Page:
Nextflow and Jupyter Labs

By Stephen Rudd
Published in Articles
February 09, 2022
2 min read

We are pleased to introduce an update to our EPI2ME Labs product that now includes the functionality to launch our Nextflow pipelines directly from the EPI2ME Labs session. These new capabilities have been implemented to facilitate the launching of integrated workflows in an efficient manner whilst avoiding the requirement for using a terminal session.

Getting started

Install the new version of the EPI2ME Labs Launcher; this can be downloaded from our Downloads page. The LabsLauncher interface is largely unchanged – there is one small, but critical, requirement – we need to specify the path to the Nextflow binary.

Figure 1. To set the Nextflow path, open the EPI2ME Labs Launcher 'Settings' dialog and enter the path into the 'nextflow_path' field. In the figure above the nextflow binary is located within the author’s Documents folder. More information on the Nextflow installation may be found in the EPI2ME Labs Workflows quickstart guide.

The new EPI2ME Labs landing page

When EPI2ME Labs is launched a new landing page is now presented. The landing page still provides the list of recently opened and available tutorials but now also provides a link to the EPI2ME Labs Workflows. The landing page is shown in Figure 2.

Figure 2. EPI2ME Labs now has an updated landing page that is presented in your web browser. This still provides access to the recently run and other available tutorials (or notebooks as they are referred to in the Jupyter environment). EPI2ME Workflows can be selected by clicking on the 'Workflows' link provided in the navigation bar at the top of the screen.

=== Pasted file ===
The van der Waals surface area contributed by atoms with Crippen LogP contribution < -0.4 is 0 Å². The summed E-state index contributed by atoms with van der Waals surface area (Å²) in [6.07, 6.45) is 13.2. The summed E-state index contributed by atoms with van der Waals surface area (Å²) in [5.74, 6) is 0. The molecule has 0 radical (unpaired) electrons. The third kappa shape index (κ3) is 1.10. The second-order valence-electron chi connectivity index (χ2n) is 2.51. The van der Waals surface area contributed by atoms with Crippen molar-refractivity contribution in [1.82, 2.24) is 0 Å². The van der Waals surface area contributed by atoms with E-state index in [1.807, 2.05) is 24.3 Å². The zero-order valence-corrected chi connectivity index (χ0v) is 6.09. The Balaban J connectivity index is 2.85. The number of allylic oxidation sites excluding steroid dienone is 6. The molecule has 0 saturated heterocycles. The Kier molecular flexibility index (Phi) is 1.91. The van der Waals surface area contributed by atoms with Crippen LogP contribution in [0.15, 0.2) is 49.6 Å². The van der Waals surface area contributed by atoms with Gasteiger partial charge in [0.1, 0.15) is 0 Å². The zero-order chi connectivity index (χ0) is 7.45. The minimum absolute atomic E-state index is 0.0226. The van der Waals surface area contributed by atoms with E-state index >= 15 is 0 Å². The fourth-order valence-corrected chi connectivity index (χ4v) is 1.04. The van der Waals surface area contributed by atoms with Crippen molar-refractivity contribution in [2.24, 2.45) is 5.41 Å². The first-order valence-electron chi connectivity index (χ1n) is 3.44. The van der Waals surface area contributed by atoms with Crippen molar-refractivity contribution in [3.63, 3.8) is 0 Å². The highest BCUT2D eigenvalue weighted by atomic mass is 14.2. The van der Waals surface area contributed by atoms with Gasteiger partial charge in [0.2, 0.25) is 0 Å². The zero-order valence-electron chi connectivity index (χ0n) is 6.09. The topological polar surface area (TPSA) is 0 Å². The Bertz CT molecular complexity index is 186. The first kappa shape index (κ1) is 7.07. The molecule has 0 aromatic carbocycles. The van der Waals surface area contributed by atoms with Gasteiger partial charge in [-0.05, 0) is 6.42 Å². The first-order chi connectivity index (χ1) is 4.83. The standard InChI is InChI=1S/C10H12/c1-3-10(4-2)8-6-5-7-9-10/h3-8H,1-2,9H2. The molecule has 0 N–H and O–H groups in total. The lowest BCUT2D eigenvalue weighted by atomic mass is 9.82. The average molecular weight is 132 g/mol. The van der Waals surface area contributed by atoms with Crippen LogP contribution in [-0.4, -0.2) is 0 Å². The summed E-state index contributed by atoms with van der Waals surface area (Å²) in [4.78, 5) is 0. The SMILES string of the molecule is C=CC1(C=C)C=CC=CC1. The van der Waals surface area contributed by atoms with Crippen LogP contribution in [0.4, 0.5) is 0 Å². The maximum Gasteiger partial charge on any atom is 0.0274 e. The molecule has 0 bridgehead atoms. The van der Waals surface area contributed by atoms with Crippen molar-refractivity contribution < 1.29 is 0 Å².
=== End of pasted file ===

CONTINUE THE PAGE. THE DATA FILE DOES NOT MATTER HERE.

When the “Workflows” link is selected from the navigation bar at the top of the landing page, the available workflows will be presented. The workflows page also shows the list of workflows that have been run, or are still running. Figure 3 shows a screenshot of the Workflows page – this shows three of the available workflows that may be selected and shows that one workflow, ArabidopsisSeq is currently running.

Figure 3. Screenshot showing the EPI2ME Labs workflows page. This page shows both available workflows and a history of workflows that have either been run in the past or are currently running on the host computer system.

Running a workflow

To run a workflow is now simple: select a workflow from the list of available workflows. This will open a new dialog page that will encourage you to specify a nextflow analysis. Figure 4 shows how an analysis can be built for the wf-alignment workflow – we need to specify both the collection of FASTQ files to map and the FASTA format reference genome. The analysis is started with a click of the “RUN COMMAND” button and the analysis will commence.

Figure 4. Selecting the wf-alignment workflow presents a dialog that asks for the relevant experimental parameters. This includes the starting FASTQ sequences (under Input/output options, not shown) and the reference genome sequence. Starting the analysis is performed by clicking on the 'RUN COMMAND' button shown at the bottom of the screen.

Once a workflow has been started the experiment information becomes available as a workflow instance. Each instance has its own page and this provides both the output from the Nextflow command, links to the result files and additional metadata on the version of the workflow called, the parameters passed and the actual command run on the computer. Figure 5 shows an example of a workflow instance screen for the wf-alignment workflow that we have building.

Figure 5. Screenshot taken from the workflow instance report for an analysis that is running. The report shows the parameters that have been passed to the workflow, the intermediate output from the Nextflow command (and potentially error messages) and the result files (bottom panel).

When the analysis has completed the results are made available through the same instance report page. The analysis report is accessible by clicking on the “OPEN REPORT” button.




Stephen Rudd

Stephen Rudd

Director, Bioinformatics Product

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